Is Alcohol Returnable in Ohio?

I got a phone call the other day from a bride who is considering having her reception at a venue that allows couples to bring in their own alcohol.  The venue provides the bartenders but the couple supplies all the liquor, beer, and wine.  This bride was worried about running out of liquor during the reception and wanted to know if they should overbuy and then return any unused, unopened bottles to the store.  Apparently one of the bride’s friends did it for her wedding in another state and it worked out well but a different friend tried to return alcohol in Ohio and…let’s just say, their liquor cabinet is stocked for years to come!

So, can you or can’t you return liquor in the state Ohio?

Genevieve-Todd-Wedding-225Photo from Ely Brothers

To get the answer once and for all, I made a phone call and got the story straight from the people who know – The Ohio Division of Liquor Control.  Here’s the scoop:

  1. Here in Ohio, all hard liquor (anything over 42 Proof) is controlled by the state and all sales are final!  You CANNOT return unopened bottles of liquor.  This includes vodka, rum, whisky, tequila, gin…you get the idea.  If you bought it, you own it – plan wisely!  Your caterer or venue should be able to help you determine what and how much to buy.
  2. Lower proof spirits (for instance Bailey’s Irish Cream, Godiva, and Chambord – basically the alcohol the grocery store sells) are owned by the store that sells them so it is up to them to decide if they want to accept returns.
  3. Beer and wine are also owned by the store that sells them so it is up to them to decide if they want to accept returns.

To sum it up, hard liquor is NOT returnable in Ohio.  Beer, wine and other alcohol MAY BE returnable in Ohio.  Call the store and talk to the manager as to whether they will take unopened bottles back or just buy super awesome wine and beer that you won’t mind drinking copious amounts of for weeks/months to come!

So, what do you do if you live in Ohio and plan to buy hard liquor but are still afraid of buying too much?  There are some neighboring states (to the south for instance) that may allow returns so a day trip could be beneficial to your bottom line however you might want to check the laws on transporting alcohol across state lines as well as check with the store you pick to confirm they allow returns.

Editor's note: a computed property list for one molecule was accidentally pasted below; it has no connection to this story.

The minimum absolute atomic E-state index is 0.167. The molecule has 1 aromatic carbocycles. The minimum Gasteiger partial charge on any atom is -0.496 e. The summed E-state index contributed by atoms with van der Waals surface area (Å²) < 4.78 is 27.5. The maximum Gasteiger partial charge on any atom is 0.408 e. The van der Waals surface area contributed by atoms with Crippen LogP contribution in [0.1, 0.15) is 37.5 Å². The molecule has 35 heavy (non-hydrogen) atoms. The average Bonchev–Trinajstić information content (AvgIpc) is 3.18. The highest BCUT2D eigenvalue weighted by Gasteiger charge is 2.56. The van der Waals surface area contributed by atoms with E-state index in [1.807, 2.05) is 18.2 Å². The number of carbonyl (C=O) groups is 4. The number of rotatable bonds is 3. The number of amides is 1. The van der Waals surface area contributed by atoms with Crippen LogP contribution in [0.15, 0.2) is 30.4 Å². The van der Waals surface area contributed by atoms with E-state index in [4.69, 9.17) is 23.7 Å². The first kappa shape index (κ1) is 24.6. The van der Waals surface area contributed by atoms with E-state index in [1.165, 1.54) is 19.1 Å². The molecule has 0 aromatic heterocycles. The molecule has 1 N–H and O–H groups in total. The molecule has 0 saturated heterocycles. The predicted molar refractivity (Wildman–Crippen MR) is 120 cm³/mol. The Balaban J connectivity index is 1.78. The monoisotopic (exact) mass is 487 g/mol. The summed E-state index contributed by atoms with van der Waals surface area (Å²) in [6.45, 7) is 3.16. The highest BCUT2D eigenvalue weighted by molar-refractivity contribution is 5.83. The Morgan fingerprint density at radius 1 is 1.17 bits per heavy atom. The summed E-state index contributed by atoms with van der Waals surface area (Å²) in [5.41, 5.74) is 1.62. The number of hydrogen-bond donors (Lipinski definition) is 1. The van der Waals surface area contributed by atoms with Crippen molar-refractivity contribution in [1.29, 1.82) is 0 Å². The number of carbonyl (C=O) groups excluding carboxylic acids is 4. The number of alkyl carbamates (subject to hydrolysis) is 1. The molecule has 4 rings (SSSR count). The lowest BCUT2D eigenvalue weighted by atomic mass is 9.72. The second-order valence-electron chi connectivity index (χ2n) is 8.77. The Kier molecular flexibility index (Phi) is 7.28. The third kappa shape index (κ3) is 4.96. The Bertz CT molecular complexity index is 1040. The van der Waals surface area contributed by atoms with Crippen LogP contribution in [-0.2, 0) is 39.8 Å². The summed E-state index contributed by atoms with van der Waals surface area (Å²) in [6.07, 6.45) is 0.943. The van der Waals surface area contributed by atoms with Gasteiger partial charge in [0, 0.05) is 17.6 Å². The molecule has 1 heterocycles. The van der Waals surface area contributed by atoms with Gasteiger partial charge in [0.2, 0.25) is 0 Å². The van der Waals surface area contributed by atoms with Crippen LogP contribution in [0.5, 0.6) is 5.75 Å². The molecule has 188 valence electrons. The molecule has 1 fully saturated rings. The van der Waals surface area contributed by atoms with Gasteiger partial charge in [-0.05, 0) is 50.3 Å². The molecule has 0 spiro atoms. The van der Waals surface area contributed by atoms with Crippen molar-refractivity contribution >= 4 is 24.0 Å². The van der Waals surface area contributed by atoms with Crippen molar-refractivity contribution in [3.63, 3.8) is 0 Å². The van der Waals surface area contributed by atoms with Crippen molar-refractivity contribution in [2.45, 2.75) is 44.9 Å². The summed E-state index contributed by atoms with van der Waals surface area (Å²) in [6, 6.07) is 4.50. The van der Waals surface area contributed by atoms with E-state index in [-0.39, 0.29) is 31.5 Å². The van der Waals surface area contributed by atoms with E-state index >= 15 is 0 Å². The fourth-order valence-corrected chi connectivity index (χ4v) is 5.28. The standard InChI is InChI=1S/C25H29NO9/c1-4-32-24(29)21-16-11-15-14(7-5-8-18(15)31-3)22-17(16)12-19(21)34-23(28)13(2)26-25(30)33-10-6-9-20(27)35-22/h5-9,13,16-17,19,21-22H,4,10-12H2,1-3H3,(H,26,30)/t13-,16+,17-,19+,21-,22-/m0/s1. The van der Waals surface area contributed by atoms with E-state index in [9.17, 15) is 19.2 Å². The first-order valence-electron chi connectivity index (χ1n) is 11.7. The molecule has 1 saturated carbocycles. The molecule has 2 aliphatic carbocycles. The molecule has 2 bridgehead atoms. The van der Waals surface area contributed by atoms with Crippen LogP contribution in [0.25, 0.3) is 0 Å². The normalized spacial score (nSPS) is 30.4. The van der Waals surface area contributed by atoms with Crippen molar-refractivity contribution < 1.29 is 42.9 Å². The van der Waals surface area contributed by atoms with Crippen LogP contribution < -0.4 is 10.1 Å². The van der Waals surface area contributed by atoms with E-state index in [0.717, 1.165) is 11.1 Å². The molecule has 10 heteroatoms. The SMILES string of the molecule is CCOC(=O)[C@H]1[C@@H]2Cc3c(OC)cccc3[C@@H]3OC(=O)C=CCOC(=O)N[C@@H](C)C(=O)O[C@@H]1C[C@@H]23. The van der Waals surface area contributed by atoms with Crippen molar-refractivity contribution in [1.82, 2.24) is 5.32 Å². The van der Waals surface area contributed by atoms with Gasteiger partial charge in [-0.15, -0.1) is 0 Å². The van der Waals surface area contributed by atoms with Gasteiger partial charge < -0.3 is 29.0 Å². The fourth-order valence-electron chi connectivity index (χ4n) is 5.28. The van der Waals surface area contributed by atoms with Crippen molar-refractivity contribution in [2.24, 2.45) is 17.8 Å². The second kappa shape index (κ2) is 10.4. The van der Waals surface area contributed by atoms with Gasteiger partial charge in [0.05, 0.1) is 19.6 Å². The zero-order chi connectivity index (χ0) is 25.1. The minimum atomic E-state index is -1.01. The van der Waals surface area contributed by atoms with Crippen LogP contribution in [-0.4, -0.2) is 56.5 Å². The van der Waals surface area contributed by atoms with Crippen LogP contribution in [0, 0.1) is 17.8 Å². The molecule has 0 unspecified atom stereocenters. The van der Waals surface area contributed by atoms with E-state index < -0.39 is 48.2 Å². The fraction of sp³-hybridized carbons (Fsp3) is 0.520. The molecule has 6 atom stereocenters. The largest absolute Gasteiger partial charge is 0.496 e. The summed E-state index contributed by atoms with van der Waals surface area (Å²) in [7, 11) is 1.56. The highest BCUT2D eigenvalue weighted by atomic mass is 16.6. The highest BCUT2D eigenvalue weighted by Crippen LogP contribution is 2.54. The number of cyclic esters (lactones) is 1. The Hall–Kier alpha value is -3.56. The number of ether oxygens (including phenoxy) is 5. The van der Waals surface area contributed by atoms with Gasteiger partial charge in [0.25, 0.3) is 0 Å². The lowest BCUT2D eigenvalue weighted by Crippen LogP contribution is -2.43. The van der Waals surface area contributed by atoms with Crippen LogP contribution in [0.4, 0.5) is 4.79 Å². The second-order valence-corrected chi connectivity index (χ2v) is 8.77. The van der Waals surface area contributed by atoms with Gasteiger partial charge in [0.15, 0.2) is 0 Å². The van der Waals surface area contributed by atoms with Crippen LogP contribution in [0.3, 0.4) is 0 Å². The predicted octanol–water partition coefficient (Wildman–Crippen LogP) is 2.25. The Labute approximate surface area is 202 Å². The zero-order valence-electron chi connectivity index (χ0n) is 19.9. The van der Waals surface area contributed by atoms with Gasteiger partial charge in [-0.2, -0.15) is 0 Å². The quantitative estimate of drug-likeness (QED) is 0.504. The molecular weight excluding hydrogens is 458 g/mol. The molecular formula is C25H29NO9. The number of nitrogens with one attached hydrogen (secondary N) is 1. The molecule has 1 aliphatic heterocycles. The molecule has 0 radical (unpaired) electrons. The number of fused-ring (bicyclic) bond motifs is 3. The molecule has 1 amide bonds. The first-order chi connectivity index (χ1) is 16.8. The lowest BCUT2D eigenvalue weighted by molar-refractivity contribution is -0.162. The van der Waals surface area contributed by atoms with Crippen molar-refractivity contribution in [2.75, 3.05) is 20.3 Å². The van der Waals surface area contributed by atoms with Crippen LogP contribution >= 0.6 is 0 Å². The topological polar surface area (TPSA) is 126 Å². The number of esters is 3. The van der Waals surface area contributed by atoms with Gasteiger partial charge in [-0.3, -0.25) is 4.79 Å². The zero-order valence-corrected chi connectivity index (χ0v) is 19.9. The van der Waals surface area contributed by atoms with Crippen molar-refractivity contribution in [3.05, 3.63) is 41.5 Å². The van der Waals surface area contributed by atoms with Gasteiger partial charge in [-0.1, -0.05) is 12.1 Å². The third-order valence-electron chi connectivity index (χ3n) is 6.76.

Cheers and enjoy your weekend!

4 Responses to “Is Alcohol Returnable in Ohio?”

  1. Donnie Says:

    I think it’s how you might have framed the question to them or shops have been misunderstanding the law for years. As far as we know, customers can bring back a flawed bottle of wine and it can be exchanged for the same wine. Customers cannot bring back a wine because they don’t like it or they have leftovers from an event. From experience, you might get difference answers from Liquor Control based on who answers the phone too based on how you asked the question.

  2. emilieduncan Says:

    Hi Donnie! Thanks for your comment. When I called Liquor Control, I explained who I was, what I do, and the exact situation as described in the post. The person who I spoke to seemed to have heard the question before and wasn’t hesitant to give me that answer so it is interesting to hear from a wine purveyor that it isn’t allowed. Will have to dig a bit further it seems!

  3. Donnie Says:

    Well, there’s a possibility of shops around town misunderstanding the law all this time. If the product is defective, the customer is allowed to return it to be replaced by the same thing.

    I think of wine and beer like a food product, and we’d never allow returns if it is legal because we wouldn’t have control over the product while it’s in the buyer’s possession. We wouldn’t feel comfortable selling wine to a customer that’s been possibly mishandled by another customer. For events like weddings, there’s a high likelihood of the wine or beer being stored in unfavorable conditions which could impact or damage of the product. Just think of a grocery store allowing fresh food to be returned and then it could end up in your fridge.

  4. emilieduncan Says:

    Good point Donnie and it makes sense to me. I was just reporting what Liquor Control told me directly!